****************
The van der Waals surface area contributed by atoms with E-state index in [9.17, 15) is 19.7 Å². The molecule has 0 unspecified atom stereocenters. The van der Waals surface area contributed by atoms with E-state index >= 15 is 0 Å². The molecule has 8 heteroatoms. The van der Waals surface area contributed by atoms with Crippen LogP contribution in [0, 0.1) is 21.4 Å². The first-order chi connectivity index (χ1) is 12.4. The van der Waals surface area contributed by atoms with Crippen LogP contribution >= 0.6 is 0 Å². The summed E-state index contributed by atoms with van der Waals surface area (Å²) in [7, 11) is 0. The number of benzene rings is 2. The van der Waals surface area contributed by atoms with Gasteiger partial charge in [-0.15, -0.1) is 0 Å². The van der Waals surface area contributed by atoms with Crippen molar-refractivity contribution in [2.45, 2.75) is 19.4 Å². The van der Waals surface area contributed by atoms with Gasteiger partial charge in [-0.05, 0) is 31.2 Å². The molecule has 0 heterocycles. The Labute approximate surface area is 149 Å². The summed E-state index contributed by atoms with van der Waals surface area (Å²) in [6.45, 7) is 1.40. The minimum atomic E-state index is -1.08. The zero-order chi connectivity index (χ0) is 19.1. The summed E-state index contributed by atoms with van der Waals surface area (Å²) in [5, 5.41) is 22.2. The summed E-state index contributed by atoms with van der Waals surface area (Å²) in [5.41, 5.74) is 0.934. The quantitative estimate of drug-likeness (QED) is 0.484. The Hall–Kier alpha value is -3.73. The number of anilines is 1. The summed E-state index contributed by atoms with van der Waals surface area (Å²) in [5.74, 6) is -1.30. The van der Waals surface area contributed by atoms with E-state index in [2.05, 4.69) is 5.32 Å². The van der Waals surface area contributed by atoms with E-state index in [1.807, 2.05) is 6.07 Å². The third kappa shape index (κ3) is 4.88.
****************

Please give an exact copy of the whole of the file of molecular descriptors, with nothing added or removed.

The van der Waals surface area contributed by atoms with E-state index in [9.17, 15) is 19.7 Å². The molecule has 0 unspecified atom stereocenters. The van der Waals surface area contributed by atoms with E-state index >= 15 is 0 Å². The molecule has 8 heteroatoms. The van der Waals surface area contributed by atoms with Crippen LogP contribution in [0, 0.1) is 21.4 Å². The first-order chi connectivity index (χ1) is 12.4. The van der Waals surface area contributed by atoms with Crippen LogP contribution >= 0.6 is 0 Å². The summed E-state index contributed by atoms with van der Waals surface area (Å²) in [7, 11) is 0. The number of benzene rings is 2. The van der Waals surface area contributed by atoms with Gasteiger partial charge in [-0.15, -0.1) is 0 Å². The van der Waals surface area contributed by atoms with Crippen molar-refractivity contribution in [2.45, 2.75) is 19.4 Å². The van der Waals surface area contributed by atoms with Gasteiger partial charge in [-0.05, 0) is 31.2 Å². The molecule has 0 heterocycles. The Labute approximate surface area is 149 Å². The summed E-state index contributed by atoms with van der Waals surface area (Å²) in [6.45, 7) is 1.40. The minimum atomic E-state index is -1.08. The zero-order chi connectivity index (χ0) is 19.1. The summed E-state index contributed by atoms with van der Waals surface area (Å²) in [5, 5.41) is 22.2. The summed E-state index contributed by atoms with van der Waals surface area (Å²) in [5.41, 5.74) is 0.934. The quantitative estimate of drug-likeness (QED) is 0.484. The Hall–Kier alpha value is -3.73. The number of anilines is 1. The summed E-state index contributed by atoms with van der Waals surface area (Å²) in [5.74, 6) is -1.30. The van der Waals surface area contributed by atoms with E-state index in [2.05, 4.69) is 5.32 Å². The van der Waals surface area contributed by atoms with E-state index in [1.807, 2.05) is 6.07 Å². The third kappa shape index (κ3) is 4.88.